Accelerometers and processors

First, some good news: the mark 3/4 (I’ve lost track a bit) is done, and looks fairly identical to the mark 2. It has some nice internal differences, though. To start, it has a working accelerometer. This means that I can, in theory, implement a simple pedometer and sleep monitor. Unfortunately, all the howtos for that are not on the public internet, at least not that I’ve found yet.

I can think of a couple of ways to do it. The first approach I tried was to just count up a step when the g forces go over a certain threshold. To save you time: That doesn’t work.

The next thing I though of was doing bayesian analysis, saving the last few seconds of movement, and deciding with some logic if the numbers look like a step. This isn’t impossible, but I’m afraid it’d eat processor cycles and memory. If I ever get the phone app running, I can dump the data to a CSV and do visualization and patern mapping in ruby, which has nicer libraries for that sort of thing. Deriving them from first principal souds like a pain in the ass.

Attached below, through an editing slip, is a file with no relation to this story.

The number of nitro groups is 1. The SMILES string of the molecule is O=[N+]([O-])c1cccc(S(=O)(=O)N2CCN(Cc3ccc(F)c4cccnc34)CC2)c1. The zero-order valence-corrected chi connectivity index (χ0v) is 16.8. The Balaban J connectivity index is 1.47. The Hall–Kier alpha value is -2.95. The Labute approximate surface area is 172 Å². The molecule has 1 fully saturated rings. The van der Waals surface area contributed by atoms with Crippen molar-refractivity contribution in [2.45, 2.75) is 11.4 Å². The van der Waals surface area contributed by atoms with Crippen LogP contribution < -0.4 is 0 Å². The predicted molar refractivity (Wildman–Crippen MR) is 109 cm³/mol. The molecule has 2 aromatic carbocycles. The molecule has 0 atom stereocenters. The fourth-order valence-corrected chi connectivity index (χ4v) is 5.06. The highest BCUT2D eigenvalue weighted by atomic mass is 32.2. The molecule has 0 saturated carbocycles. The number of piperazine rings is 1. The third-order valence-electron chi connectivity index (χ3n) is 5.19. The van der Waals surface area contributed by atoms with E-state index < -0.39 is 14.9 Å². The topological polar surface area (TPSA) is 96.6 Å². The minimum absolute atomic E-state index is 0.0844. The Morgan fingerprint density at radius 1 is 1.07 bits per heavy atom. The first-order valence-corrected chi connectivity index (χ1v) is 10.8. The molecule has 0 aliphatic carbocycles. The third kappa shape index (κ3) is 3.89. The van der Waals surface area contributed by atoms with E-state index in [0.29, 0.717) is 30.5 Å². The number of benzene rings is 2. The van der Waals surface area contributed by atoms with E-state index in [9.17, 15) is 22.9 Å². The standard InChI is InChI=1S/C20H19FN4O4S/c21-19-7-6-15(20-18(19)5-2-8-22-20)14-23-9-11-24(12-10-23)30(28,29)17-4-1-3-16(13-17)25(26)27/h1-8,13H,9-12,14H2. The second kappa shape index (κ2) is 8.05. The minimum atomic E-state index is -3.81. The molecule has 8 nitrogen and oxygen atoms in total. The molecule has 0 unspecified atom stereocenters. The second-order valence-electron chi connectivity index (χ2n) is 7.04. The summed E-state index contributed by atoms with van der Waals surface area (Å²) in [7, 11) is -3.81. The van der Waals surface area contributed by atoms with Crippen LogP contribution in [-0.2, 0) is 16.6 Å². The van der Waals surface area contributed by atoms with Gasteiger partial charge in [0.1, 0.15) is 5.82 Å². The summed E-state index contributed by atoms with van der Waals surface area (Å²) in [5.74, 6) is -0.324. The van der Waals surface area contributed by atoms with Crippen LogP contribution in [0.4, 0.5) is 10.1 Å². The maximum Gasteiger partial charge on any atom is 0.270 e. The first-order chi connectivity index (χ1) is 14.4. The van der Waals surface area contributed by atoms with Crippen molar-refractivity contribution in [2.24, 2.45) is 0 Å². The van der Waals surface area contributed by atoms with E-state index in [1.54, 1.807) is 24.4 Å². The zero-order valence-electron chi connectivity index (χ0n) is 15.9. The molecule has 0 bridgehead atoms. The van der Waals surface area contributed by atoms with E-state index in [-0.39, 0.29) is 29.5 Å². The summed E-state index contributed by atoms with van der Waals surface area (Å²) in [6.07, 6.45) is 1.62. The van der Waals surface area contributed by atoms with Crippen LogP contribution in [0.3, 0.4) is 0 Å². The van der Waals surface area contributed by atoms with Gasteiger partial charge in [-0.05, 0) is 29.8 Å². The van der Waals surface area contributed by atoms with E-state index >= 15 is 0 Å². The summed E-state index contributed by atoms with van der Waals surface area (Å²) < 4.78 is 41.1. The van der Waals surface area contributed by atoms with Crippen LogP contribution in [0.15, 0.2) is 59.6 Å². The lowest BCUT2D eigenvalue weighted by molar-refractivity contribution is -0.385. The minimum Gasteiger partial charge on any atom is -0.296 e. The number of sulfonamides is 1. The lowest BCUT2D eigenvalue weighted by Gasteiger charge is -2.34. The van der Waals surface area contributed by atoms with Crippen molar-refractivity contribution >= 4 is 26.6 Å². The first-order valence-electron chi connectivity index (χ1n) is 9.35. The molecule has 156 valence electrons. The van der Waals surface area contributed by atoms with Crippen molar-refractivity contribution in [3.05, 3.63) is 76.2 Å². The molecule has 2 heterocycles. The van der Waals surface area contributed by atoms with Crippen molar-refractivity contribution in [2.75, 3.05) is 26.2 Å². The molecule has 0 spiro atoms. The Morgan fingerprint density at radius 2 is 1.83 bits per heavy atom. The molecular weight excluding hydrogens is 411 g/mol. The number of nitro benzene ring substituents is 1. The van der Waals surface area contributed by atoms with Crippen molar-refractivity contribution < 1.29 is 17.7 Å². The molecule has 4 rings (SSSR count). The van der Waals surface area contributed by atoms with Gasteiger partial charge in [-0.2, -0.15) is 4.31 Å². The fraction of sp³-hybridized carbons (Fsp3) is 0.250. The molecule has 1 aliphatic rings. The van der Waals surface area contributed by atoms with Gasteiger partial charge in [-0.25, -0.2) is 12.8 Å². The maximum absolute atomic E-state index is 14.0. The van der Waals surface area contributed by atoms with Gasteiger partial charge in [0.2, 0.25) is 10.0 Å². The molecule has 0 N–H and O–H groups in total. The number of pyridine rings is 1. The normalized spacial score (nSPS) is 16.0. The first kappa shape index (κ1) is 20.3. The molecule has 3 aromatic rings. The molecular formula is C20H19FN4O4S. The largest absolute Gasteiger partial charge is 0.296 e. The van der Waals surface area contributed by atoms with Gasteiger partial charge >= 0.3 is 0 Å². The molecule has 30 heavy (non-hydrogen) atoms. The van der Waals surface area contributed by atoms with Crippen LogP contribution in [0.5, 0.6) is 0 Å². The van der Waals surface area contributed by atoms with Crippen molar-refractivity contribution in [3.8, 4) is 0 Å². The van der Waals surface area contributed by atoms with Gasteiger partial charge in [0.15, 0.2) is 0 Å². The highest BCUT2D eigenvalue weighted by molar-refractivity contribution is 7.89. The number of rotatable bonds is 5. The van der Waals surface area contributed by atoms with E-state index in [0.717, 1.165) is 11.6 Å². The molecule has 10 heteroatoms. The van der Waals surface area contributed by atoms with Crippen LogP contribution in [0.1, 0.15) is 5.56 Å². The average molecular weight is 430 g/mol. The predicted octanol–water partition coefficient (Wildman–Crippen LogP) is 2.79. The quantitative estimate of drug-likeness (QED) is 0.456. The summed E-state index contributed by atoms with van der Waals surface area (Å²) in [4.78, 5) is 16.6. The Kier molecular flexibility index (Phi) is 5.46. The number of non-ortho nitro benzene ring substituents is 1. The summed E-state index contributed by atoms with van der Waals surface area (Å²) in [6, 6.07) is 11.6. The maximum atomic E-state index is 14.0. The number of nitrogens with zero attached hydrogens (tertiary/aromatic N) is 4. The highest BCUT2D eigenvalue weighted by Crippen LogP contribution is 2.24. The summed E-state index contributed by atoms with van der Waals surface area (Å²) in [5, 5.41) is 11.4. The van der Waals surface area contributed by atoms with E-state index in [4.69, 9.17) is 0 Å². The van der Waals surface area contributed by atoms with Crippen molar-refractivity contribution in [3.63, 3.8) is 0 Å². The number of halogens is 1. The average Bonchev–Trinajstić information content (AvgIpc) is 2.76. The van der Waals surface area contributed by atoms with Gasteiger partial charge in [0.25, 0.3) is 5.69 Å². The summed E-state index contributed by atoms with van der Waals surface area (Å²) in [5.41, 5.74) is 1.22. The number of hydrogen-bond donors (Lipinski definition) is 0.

The other, simpler method, is to extend the first non-working method a bit: I also have a gyroscope, so I always know where down is; I could subtract the 1g of force that gives me, and then the spikes up and down should be really obvious. Also, it’s cheaper in the processing department. I’ll probably try that next.

Speaking of processing… I’ve just about outgrown the RFduino. I was going to use a shift register to make up for the lack of I/O, but there are a number of other problems with it:

  • It’s close source. This isn’t a technical problem, but I don’t like it.
  • Lack of compatibility; every library I use has to be modified, sometimes drastically.
  • Size: it takes up a lot of board real estate, which means I can’t arrange things as I see fit.

There are two contenders to replace it: either an AVR like the ATMEGA1281, or a STM32F405RG underclocked and running micropython . It would be insanely cool to be running python. It’s enough of a hook that writing all the libraries over from scratch doesn’t seem so bad. But “Arduino compatible watch” also has a nice ring to it. There’s plenty of info to make designing either into the watch not bad, and I could then use an nRF8001 for the bluetooth. The chip cout stays roughly the same, but with a ton more flexibility.

Posted by Matt on 2014-11-03 06:43:51 +0000